Of course, the caveat is that an owner must qualify for insurance. Many factors affect insurability for a buy sell agreement, including the health, age, and financial needs of the agreement. Always work with an independent insurance agent who can compare quotes across the market for the lowest life insurance rates.
The two types of buy sell insurance address the risk of death and disability of an owner.
Buy Sell Life Insurance
At the death of an owner, the buy sell agreement will be triggered and the business (or other owners if a cross purchase agreement) will need to come up with liquid capital in short order. Buy sell life insurance is the vehicle of choice for this need. With the competitive term life insurance market today, a business can obtain Term Buy Sell Life Insurance at very reasonable rates.
While in the act of purchasing buy sell life insurance, a business may want to also obtain Key Man Life Insurance, which provides capital to the business above and beyond the needs of the buy sell agreement. This insurance can offset lost revenue, increased expenses, and other needs related to the loss of an active owner.
Buy Sell Disability Insurance
Similar to life insurance, disability insurance can be designed to meet the needs of a buy sell agreement’s disability provision.
However, there are a few more moving pieces with disability buyout insurance that we need to point out. The key questions to answer are how a disability will be defined and when the proceeds need to become available.
The Definition of Disability is a critical point to discuss. The sick or injured owner may find themselves in one of any number of scenarios. They may be able to work part time, they may not be able to perform certain key functions, or they may need to step back from the company completely. The key here is for the Definition of Disability in the insurance policy to match the definition in the insurance policy.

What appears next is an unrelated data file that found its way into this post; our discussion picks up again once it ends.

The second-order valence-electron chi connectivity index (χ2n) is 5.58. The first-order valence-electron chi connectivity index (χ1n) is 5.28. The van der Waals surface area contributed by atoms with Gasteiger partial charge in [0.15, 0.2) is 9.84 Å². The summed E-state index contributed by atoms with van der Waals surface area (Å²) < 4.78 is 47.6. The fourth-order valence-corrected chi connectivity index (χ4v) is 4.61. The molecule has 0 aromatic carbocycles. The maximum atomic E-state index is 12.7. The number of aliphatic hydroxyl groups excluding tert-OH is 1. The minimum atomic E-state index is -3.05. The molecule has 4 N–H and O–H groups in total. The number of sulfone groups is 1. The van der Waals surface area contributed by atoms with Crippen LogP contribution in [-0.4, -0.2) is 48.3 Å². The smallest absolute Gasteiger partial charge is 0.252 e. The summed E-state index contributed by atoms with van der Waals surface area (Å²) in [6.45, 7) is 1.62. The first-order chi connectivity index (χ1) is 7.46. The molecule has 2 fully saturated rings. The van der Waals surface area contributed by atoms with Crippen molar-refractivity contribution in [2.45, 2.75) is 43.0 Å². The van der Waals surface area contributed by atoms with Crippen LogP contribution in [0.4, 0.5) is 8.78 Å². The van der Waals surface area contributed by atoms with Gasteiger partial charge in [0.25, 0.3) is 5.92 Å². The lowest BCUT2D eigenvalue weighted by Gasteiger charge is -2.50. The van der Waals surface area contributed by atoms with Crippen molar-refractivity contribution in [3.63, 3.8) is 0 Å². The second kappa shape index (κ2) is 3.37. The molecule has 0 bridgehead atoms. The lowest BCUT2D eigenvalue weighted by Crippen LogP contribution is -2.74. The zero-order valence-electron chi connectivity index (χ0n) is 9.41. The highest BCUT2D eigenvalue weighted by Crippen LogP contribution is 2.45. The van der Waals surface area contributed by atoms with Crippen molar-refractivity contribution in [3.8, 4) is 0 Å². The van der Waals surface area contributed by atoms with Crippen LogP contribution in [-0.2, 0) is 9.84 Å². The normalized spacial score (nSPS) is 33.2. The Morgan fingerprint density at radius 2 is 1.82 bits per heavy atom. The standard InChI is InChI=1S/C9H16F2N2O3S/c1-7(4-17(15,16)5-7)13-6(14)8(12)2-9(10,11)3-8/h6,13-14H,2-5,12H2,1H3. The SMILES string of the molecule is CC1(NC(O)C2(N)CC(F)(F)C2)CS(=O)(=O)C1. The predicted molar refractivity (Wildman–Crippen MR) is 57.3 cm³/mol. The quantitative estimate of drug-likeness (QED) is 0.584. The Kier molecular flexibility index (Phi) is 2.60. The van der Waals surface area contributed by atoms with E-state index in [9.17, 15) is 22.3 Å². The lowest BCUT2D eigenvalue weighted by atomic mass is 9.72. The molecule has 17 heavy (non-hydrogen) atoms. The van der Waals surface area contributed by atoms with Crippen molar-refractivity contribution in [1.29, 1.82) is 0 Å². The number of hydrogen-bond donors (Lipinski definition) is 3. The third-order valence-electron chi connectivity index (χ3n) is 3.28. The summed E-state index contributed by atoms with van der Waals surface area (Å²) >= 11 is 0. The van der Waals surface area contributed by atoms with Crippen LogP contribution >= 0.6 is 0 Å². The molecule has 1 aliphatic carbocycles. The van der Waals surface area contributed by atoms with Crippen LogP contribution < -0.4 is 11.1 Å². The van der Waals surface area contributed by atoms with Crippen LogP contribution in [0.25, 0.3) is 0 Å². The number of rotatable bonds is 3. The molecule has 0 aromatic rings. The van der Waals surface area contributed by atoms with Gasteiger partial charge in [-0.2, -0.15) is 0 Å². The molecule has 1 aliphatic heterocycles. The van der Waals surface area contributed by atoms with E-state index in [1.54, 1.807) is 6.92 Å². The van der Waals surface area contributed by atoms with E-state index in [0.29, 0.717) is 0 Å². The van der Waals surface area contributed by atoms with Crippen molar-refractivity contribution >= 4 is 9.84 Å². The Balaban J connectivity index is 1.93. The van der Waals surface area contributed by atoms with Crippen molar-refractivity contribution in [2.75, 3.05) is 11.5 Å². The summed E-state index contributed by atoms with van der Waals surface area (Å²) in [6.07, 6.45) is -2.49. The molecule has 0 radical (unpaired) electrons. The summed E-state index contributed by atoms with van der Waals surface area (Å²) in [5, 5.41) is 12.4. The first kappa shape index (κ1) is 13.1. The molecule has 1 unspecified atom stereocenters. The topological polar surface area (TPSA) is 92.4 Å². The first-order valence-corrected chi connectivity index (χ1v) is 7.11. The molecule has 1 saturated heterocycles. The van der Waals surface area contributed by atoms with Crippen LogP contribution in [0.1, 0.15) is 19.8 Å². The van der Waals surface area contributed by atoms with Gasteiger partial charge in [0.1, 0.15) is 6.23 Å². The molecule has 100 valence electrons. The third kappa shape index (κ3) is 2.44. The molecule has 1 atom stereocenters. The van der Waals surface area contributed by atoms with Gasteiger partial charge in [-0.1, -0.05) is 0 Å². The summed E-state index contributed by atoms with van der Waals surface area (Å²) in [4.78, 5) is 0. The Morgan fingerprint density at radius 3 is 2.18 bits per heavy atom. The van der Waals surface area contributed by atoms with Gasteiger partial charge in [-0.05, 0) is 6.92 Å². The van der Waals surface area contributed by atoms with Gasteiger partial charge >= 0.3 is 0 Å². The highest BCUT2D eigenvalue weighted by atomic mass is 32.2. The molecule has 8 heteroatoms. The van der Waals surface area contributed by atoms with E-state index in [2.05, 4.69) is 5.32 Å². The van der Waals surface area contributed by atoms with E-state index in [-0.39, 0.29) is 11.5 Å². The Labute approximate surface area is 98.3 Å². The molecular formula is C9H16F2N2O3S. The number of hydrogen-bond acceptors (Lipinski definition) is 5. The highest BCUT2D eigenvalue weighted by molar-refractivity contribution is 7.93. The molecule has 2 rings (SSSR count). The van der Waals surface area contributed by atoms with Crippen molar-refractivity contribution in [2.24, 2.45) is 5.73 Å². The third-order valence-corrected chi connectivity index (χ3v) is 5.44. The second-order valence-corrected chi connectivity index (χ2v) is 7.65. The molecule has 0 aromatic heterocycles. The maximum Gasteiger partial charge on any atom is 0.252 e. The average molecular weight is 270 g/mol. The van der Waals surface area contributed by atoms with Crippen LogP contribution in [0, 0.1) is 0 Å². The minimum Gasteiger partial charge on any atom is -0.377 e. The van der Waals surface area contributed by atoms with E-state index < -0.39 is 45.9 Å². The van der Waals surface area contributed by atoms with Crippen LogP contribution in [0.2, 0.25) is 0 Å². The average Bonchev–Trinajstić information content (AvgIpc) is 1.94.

Additionally, the insurance policy must not only deliver proceeds in the right amount and in the right situations, but at the right time. The Waiting Period is the time between when a disability begins, and when the proceeds are payable. The waiting period for buyout disability insurance may be 180, 365, or even 720 days. It’s very important that the waiting period in the insurance policy matches the time period in the buy sell agreement. This way, insurance proceeds are delivered to the business or the owners exactly when they need to buyout the disabled partner.
By addressing these situations ahead of time and making decisions with clear heads, owners give themselves the best chance of moving through such a situation with as little conflict as possible.
Thanks for your time with this series on business planning. We’ve covered the why, the what, and the how of buy sell agreements.
As you can see, the structure of a buy-sell agreement is very detailed and nuanced. Before an agreement can be made and funded, owners must address and consider many factors.
The agreement and these questions are unique to each business and the involved owners. This series is by no means exhaustive; every business and ownership group is unique and as such, must address these questions and more with legal and financial consultation.
Keep an eye on our blog for future series and articles about topics at the intersection of employee benefits, business strategies, and technology.
If there’s anything you’d like to learn or discuss, please let us know below!
Click here for a complementary consultation about how to fund your buy-sell plan
* The above information is intended to be educational only, and not advice to any particular situation. You should always consult with your legal professional when it comes to your own situation.
Posted by John Hansbrough in Business Strategies, Buy-Sell Planning, Disability Insurance, Life Insurance